MAURY COUNTY, Tenn. (WTVF) — For nearly 20 years, Maury County Reserve Deputy Brad Miller served his community purely as a volunteer.
While trying to direct traffic around a construction zone Monday night, his patrol car was hit by another driver.
He died as a result. He was 68.
Now the community he loved is trying to show his family the same level of support.
"It’s devastating," said Craig Eilermann, owner of Flag World in Columbia. "We just have to pray for everyone involved and their families. That’s all we can do."
When something tragic hits a community like this, it feels like there really are no words. That is why Eilermann would rather show his support. He hung a thin blue line flag in front of his business as soon as he heard the news.
"It’s a memorial flag, you’re honoring that particular officer," he said. "This is kind of our little message that we support our police. We have always supported our police."
All over town, there were also flags at half-staff, showing full support of Miller.
"Make no mistake, he would have loved to have went home to his loving wife Kathy and his family, but it was in his DNA to put himself in that position to position himself to fill that gap," said Maury County Sheriff Bucky Rowland.
While Deputy Miller didn't make it home, Rowland says his sacrifice ensured other people did.
"Three of those workers on that scene yesterday, they said had Deputy Miller not been positioned where he was, they would have undoubtedly been struck and killed by the oncoming vehicle," said Rowland.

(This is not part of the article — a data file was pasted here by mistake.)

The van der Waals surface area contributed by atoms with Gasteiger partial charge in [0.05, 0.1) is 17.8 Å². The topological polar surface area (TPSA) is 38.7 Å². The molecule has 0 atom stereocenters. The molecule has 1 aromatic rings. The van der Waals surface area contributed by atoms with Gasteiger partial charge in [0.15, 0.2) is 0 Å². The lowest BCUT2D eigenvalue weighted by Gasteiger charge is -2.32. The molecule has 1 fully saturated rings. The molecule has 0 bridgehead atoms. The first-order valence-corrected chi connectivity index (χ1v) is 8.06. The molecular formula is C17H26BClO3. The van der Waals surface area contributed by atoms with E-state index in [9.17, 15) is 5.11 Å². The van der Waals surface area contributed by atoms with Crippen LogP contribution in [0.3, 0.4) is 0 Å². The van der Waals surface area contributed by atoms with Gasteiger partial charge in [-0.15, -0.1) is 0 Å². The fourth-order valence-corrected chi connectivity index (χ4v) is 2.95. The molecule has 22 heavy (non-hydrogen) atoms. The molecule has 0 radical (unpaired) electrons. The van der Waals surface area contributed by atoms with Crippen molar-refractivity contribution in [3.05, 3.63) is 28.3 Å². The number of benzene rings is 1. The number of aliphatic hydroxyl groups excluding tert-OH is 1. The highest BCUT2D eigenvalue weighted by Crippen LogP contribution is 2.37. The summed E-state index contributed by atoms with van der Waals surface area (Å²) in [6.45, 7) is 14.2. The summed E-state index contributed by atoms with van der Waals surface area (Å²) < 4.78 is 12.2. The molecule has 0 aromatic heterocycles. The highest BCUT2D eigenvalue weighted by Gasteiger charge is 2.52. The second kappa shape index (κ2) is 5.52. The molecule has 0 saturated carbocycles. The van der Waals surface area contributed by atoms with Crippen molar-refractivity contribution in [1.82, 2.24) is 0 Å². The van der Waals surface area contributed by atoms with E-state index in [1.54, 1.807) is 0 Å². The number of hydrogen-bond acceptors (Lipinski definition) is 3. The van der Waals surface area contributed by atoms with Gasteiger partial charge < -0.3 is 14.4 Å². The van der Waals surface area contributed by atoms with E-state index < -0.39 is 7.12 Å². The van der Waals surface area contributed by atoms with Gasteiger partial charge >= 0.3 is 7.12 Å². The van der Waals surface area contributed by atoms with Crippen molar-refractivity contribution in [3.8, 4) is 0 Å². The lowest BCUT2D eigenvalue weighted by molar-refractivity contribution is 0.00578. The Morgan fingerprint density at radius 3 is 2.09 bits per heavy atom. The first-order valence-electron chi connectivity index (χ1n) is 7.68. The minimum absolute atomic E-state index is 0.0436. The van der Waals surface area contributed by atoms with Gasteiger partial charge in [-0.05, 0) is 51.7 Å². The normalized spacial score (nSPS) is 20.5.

Miller moved from up north down to Maury County three decades ago for the same reason a lot of people have: to work for General Motors in Spring Hill. Sheriff Rowland told reporters that Miller never lost his Michigan accent, but was the perfect addition to this community.
"He would light up a room. He would lighten the mood," said Sheriff Rowland.
Miller served as a volunteer for the department just shy of 20 years, which is why his brothers in blue didn't hesitate to volunteer themselves to escort the reserve deputy as he began is final journey Monday night.
It was a powerful reminder that symbols of support can truly say it all, when trying to find the right words just won't do it justice.
"We support them to the hilt," said Eilermann.
"Words can’t express," said Sheriff Rowland, fighting back tears. "You just love one another."
Eilermann will offer thin blue line flags at a discount at his store Flag World for anyone looking to honor Deputy Miller.
As for the other driver who hit Miller, the Tennessee Highway Patrol says the investigation is still ongoing and a decision hasn't been made on whether that driver will face charges.
So far, funeral arrangements have not been set.